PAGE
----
Events and Activities Ideas:
Dreyfus Affair - January 5th 1895
There is no question that the Dreyfus Affair was a major turning point in how Jews saw themselves within their host nations in the late 1800’s. This was truly a scandal that included the highest echelons of government and the church. This event underlines the strong anti-Semitic attitudes and feelings of the time and can be thought of as a catalyst for the Zionist movement.
Background: Dreyfus Affair
Alfred Dreyfus was a French nationalist Jew working for the French Army holding the rank of Captain. In 1894, a series of confidential documents were found in the wastepaper basket of a German military attaché and it appeared that the documents were of French origin. This signaled French military intelligence there was a spy among their ranks providing the German government with French military secrets.
Since the information was of the same nature that Dreyfus had access to and since his family was originally from Alsace (a territory that was annexed by Germany), suspicion fell upon Dreyfus as the key suspect. There are accounts that also indicate that there were similarities in the handwriting between the found documents and Dreyfus' handwriting. It is believed that he was targeted because he was the only Jew in the department, making him an easy scapegoat.
Despite his claims to innocence, he was found guilty of treason in a secret court marshal. During this trial, he was not provided with the same rights as others would have been granted. He was stripped of his rank in a humiliating public ceremony and sentenced to life imprisonment. Dreyfus was sentenced to serve out his time at the dreaded Devil's Island, a brutal French penal colony off the coast of South America.
With the exception of a few individuals who believed in Dreyfus' innocence and the extensive anti-Semitism within the ranks of the French military, it seemed as if Dreyfus would spend the remainder of his days until his death on Devil's Island.
Two years after Alfred Dreyfus was sentenced, an unlikely individual, Lieutenant Colonel Georges Picquart (a blatant anti-Semite) was reviewing the Dreyfus file. He found that it was not Dreyfus but another officer who was guilty of the crime for which Dreyfus was imprisoned. He pursued his conclusion that the wrong man was sent to prison not because of compassion, but because an injustice had been served against a good and loyal solider. When it was brought to the attention of the higher ranks of the French military, Picquart was made to understand that it was more important to preserve the army's image than to revisit the case.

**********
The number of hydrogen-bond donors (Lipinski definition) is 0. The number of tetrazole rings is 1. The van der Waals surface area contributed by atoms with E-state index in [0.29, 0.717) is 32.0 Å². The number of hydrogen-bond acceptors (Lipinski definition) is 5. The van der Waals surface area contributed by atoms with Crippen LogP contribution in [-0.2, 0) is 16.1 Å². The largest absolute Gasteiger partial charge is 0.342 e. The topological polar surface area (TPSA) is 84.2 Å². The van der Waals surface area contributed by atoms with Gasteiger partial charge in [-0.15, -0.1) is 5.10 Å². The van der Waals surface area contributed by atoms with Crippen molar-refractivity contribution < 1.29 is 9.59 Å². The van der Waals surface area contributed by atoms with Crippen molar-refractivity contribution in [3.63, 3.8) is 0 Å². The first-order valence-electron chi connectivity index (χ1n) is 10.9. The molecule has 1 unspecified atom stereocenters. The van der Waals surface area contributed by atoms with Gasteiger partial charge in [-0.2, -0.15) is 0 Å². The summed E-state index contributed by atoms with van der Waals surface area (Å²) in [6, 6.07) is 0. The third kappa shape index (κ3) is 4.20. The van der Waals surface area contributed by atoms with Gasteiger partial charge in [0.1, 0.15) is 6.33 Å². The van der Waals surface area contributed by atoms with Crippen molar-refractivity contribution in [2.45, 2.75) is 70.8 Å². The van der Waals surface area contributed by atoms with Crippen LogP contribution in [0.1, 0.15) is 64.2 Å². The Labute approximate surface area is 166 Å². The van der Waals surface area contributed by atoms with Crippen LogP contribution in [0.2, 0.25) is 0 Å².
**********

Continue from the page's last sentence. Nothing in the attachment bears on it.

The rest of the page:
If not for the intervention of Emile Zola, who published an article on the army cover-up in a daily paper of the new Dreyfus findings, it is highly unlikely that there would have been newfound public “support” leading to another court marshal case in 1899. In short, this trial was also a fiasco of sorts and Dreyfus was found guilty with “extenuating circumstances” and again sent back to Devil's Island.
Later that year, the president of France pardoned Dreyfus. This pardon made it possible for Alfred Dreyfus to return to Paris. However, it was not until twelve years later (1906) that he was absolved of the charges and his rank returned to his former status.
The “Dreyfus Affair” had a major impact on France as a nation, pitting the republicans, radicals and socialists against the church and army. Aside from the personal trauma experienced by Alfred Dreyfus, this event might have gone into the history books as just another anti-Semitic incident of 19th century Europe.
However, during the ceremony where Dreyfus was publicly humiliated and stripped of his rank prior to being shipped to Devils Island, there was one particular journalist from Vienna reporting the events. This reporter was the young Theodore Herzl. The Dreyfus Affair has a tremendous personal impact on Herzl. The Dreyfus Affair was the catalyst that inspired Herzl to write The Jewish State, which would become the “manifesto” or center point of the rise of modern Zionism.
1) Anti-Semitism and the Rise of Zionism – The Dreyfus Affair was a critical turning point in the rise of modern political Zionism. For many, they are not knowledgeable on Zionism or the Dreyfus Affair. A simple brown bag teach-in would be ideal. In facilitating this discussion, focus more on what would you have done and thought had you been there or been Alfred Dreyfus.
2) Alfred Dreyfus Movie Night – Another alternative to help others understand the Dreyfus Affair is to have a movie night. There have been several movies and documentaries made about this event. Make sure that participants stay for the entire movie and are willing to participate in a discussion afterwards.
3) Anti-Semites and Anti-Zionists – The anti-Semitism of the Dreyfus Affair gave rise to Zionism. Not too far after the advent of political Zionism came a new enemy – the anti-Zionist. Today, we contend with the issues of anti-Semitism and anti-Zionism. But are they the same?
This issue opens the door to a wide array of interesting programming and potential discussions. At the core of your programming should be the fundamental question: Are you an anti-Semite if you are an anti-Zionist?
Information Department, Israel Embassy or Consulate
The Jewish Agency
World Zionist Organization